With Guyana in its final preparations for oil production, the country remaining off of blacklists for money laundering is something that the government intends to ensure.
Guyana was removed from the European Union blacklist for money laundering earlier this year after being placed on the list a few years ago.
Today, Attorney General Basil Williams told the opening of a Risk Assessment Seminar on Money Laundering that with Guyana become a bigger player on the world stage, the country has to ensure it does not find itself blacklisted again.
The Attorney General said, “with the oil regime blooming, it is very important that we ensure that we are not blacklisted because the Caribbean Financial Action Task Force and the International Financial Action Task Force requirements to protect the international economy is brutal”.
Mr. Williams said there is a greater need for the implementation of several regulations outlined by the Caribbean Financial Action Task Force (CFATF) to protect the country from money laundering efforts.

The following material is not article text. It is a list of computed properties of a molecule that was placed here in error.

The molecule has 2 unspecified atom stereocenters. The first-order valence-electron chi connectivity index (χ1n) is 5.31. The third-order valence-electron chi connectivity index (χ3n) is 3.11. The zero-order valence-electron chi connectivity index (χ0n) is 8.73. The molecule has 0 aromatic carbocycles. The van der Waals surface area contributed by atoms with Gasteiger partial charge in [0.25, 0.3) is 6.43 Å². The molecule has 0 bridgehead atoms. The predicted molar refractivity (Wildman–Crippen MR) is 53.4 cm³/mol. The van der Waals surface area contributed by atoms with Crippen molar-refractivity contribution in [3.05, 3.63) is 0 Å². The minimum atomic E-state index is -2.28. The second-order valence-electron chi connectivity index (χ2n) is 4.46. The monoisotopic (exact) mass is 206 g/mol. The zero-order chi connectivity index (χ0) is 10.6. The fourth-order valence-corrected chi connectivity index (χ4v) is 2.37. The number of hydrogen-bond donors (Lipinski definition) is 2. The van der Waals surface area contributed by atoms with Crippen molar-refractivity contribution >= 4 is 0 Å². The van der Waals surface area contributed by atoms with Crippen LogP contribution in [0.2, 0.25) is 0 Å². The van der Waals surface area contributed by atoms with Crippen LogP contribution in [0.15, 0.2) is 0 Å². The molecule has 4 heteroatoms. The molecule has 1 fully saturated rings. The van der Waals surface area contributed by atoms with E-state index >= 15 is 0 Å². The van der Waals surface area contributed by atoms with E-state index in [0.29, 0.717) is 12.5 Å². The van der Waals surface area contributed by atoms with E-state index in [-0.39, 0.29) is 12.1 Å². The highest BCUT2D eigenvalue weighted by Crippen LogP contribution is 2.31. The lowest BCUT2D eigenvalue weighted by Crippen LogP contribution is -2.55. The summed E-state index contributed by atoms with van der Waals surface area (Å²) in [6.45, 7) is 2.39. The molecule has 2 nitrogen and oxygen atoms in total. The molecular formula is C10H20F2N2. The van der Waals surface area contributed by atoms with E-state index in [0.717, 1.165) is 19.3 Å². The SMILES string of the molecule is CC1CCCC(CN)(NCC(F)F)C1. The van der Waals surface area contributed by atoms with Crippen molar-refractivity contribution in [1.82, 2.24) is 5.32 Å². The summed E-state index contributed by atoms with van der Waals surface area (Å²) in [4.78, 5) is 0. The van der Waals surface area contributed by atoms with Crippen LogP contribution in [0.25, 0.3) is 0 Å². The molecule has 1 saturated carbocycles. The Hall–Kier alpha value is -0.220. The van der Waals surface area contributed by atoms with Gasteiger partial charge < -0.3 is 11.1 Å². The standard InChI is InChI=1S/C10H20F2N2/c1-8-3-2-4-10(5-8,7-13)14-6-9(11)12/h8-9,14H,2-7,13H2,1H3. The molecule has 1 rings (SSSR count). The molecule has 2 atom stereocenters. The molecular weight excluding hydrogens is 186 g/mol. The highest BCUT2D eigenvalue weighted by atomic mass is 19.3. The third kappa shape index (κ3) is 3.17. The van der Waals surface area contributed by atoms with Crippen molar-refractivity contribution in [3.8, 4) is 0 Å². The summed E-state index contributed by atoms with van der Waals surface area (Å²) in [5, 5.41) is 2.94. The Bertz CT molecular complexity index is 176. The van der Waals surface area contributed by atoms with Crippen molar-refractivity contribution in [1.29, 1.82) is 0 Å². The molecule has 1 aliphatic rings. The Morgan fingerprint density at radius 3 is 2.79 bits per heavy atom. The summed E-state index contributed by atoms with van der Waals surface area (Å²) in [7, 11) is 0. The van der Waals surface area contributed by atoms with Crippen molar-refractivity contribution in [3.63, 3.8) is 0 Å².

According to Williams, the move to implement measures on a continuous basis in keeping with international recommendations must be done.
” We had to show the financial actors that we are serious, I think they were convinced and so we now have to build on that”, the Attorney General said.
Williams said Guyana has come a long way since 2015 with respect to ensuring the laws and commitments are in place to guard against money laundering and the financing of terrorism.
He said the government remains serious about its efforts and will continue to work in that regard.
Guyana will come up for assessment again by the Caribbean Financial Action Task Force in 2023.